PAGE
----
March 16, 2009
They’ve nicknamed it “paradise”. Possibly to attract tourists, but also because it’s probably as close to paradise as it gets. Don’t get me wrong, the day I spent in the capital was awful; Apia is a real dump. I’ve seen things I didn’t dare to photographs just to stay out of trouble. But when you move to the countryside (which is everywhere else), you see some breathtaking landscapes (and not just the beaches, the mountains, valleys and forests are just as impressive), you get a feel for the Samoan lifestyle, which is really simplistic, and you realize you’re in the middle of nowhere.
The photos don’t lie, it’s gorgeous. What they don’t tell, is how warm and humid it is. The locals are used to it, the tourists seem to adapt fairly quickly, but this one Canadian boy who wears shorts in the dead of winter wants to rip his skin out. That said, the memories of falling asleep and waking up to the sound of the Pacific Ocean will last longer than those of the worst sunburns and bug bites of my life.
The locals are friendly, some are intrigued. It’s great to discuss with the few of them who fluently speak English. They aren’t fed up with tourists yet. If they see you on the streets they’ll ask you “where are you going” like it’s the US customs, but it’s actually they’re way to offer help if you need direction. (A few couldn’t get the word “Canada” and think I’m from Kenya; After all, aren’t we just a none-skinny-marathon-running version of Kenyans?)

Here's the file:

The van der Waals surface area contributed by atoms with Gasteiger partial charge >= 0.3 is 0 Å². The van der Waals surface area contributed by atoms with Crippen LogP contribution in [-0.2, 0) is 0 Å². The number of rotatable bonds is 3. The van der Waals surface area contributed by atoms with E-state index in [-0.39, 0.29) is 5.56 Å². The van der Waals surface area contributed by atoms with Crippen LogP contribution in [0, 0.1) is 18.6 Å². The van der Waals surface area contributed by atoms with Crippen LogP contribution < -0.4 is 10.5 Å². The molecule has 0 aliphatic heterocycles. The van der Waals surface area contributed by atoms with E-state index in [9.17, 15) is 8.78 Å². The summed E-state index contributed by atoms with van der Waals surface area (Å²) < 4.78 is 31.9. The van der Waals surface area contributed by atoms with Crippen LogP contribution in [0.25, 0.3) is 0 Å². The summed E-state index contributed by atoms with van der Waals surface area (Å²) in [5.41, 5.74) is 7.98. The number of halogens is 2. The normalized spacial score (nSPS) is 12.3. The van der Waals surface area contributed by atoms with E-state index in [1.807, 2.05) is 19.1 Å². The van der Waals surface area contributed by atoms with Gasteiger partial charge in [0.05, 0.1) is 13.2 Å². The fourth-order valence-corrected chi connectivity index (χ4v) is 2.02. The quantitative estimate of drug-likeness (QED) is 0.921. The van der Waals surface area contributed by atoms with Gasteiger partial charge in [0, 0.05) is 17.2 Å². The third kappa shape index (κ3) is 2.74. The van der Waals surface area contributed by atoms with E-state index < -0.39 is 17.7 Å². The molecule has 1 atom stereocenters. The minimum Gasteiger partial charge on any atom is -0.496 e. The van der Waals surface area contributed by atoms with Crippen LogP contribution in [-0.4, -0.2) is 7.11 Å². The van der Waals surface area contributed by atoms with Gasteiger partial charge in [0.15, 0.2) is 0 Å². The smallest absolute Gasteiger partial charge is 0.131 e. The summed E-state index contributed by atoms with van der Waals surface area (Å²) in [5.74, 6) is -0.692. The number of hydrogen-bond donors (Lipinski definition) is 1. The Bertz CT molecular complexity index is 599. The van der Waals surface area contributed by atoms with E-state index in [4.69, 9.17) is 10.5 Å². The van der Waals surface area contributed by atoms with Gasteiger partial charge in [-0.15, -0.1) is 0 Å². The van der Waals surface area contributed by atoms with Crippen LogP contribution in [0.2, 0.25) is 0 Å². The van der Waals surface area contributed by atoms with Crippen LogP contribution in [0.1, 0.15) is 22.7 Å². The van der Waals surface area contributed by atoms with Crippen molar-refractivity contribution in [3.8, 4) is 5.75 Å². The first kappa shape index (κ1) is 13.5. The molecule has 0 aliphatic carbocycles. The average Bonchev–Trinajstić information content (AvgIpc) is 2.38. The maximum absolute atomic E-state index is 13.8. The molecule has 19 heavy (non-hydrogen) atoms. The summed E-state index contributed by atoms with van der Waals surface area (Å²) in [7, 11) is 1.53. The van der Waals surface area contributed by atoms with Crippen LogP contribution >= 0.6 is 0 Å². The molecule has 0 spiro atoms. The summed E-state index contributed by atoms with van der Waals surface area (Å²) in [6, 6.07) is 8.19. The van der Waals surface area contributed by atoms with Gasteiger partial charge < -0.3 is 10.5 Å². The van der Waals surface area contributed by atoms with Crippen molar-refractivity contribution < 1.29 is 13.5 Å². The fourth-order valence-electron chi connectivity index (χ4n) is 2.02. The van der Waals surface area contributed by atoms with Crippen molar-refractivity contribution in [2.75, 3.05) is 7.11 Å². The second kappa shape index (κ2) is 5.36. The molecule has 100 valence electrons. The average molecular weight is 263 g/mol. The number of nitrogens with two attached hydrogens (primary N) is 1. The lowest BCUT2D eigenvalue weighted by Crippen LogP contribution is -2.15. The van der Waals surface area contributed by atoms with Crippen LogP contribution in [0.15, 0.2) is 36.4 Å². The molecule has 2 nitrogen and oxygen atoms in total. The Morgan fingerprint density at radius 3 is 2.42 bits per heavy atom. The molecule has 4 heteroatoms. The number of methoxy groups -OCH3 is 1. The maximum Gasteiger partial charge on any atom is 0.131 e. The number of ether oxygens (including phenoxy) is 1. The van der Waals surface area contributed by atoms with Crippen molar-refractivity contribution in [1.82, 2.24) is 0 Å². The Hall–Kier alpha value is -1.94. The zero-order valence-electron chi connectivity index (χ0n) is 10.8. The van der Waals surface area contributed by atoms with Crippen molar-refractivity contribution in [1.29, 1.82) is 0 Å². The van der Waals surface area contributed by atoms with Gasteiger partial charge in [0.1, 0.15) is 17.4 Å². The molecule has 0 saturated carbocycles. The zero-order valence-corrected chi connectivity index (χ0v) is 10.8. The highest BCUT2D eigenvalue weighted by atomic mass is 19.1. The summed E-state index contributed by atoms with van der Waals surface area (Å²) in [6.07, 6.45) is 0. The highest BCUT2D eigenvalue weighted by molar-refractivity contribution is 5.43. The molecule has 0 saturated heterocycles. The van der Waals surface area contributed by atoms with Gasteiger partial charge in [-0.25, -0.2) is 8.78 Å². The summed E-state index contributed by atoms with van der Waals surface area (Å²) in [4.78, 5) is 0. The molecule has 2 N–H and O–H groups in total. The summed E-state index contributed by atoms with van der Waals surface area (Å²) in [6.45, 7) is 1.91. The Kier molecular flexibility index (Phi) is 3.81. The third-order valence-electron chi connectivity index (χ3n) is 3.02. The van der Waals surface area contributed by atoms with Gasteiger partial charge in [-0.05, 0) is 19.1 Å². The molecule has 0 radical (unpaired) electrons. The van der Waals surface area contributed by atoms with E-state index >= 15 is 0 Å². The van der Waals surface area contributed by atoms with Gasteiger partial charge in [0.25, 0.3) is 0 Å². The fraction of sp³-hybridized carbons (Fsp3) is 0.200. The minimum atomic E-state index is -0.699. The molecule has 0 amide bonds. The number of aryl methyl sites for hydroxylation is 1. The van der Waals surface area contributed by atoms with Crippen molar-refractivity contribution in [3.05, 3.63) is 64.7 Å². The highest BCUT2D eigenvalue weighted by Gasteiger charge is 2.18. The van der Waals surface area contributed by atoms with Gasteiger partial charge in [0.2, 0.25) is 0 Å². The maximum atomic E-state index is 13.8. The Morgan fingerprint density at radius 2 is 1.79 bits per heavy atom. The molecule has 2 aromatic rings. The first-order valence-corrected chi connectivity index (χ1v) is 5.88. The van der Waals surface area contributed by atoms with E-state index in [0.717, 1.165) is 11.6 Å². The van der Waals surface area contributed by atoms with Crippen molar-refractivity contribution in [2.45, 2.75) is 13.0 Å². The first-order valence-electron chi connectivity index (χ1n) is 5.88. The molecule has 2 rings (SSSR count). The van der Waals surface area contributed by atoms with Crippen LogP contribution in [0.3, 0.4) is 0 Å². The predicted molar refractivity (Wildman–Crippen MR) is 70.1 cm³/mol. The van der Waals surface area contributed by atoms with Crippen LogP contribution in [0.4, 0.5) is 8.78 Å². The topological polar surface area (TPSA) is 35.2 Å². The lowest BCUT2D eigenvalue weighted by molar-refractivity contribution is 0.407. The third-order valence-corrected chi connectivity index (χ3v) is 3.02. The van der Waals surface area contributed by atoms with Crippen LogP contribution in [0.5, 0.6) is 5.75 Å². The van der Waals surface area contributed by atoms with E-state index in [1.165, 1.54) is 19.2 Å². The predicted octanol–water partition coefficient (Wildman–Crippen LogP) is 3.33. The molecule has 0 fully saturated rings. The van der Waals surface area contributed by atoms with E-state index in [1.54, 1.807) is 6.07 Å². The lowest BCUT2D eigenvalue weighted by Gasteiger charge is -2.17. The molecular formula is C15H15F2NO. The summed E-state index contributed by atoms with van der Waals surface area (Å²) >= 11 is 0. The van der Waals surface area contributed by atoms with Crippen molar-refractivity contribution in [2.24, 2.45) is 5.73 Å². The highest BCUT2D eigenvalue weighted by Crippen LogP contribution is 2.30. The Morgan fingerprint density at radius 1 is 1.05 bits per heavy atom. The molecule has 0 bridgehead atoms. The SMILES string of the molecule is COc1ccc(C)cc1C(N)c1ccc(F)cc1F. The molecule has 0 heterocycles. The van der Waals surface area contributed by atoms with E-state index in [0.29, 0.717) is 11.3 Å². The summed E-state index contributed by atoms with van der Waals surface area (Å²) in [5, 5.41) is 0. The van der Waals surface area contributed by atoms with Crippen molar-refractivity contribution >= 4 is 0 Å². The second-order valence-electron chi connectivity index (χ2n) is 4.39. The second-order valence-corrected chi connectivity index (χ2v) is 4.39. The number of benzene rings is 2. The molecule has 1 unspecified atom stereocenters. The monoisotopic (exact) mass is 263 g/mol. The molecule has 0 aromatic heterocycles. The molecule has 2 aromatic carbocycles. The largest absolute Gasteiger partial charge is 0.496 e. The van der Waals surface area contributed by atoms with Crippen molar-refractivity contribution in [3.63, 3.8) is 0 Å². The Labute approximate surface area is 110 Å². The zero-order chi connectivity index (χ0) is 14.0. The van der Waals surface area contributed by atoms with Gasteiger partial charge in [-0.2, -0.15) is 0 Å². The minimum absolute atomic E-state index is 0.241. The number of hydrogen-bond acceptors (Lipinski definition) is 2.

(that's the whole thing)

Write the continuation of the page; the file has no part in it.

The travellers all have different stories to tell, each more interesting than the previous, but frankly, in this kind of background, even a long boring Obama speech would be great to hear (yes, I know, I’m one of the rare who finds him boring as hell).
As I’m writing these lines they are getting ready to put on a traditional show, with dance and music because it’s Saturday night. Saturdays are when they play rugby, dance and drink. Sunday though, you can’t have fun, it’s Jesus’ day. I think the eleventh commandment was “Thou shall not play ping pong or beach volleyball with your Finnish friends on the day the big guy sat back and got drunk”.
Oh, yeah, there are bugs, rats, wild dogs and all, but what can you do… Still beats paying 14 bucks to park at Seneca.
You will probably read this when I’m in New Zealand because Internet is rare around here.
The pictures will be randomly inserted before or after the text; I’ve had issues with that. They’re pretty self-explanatory anyway.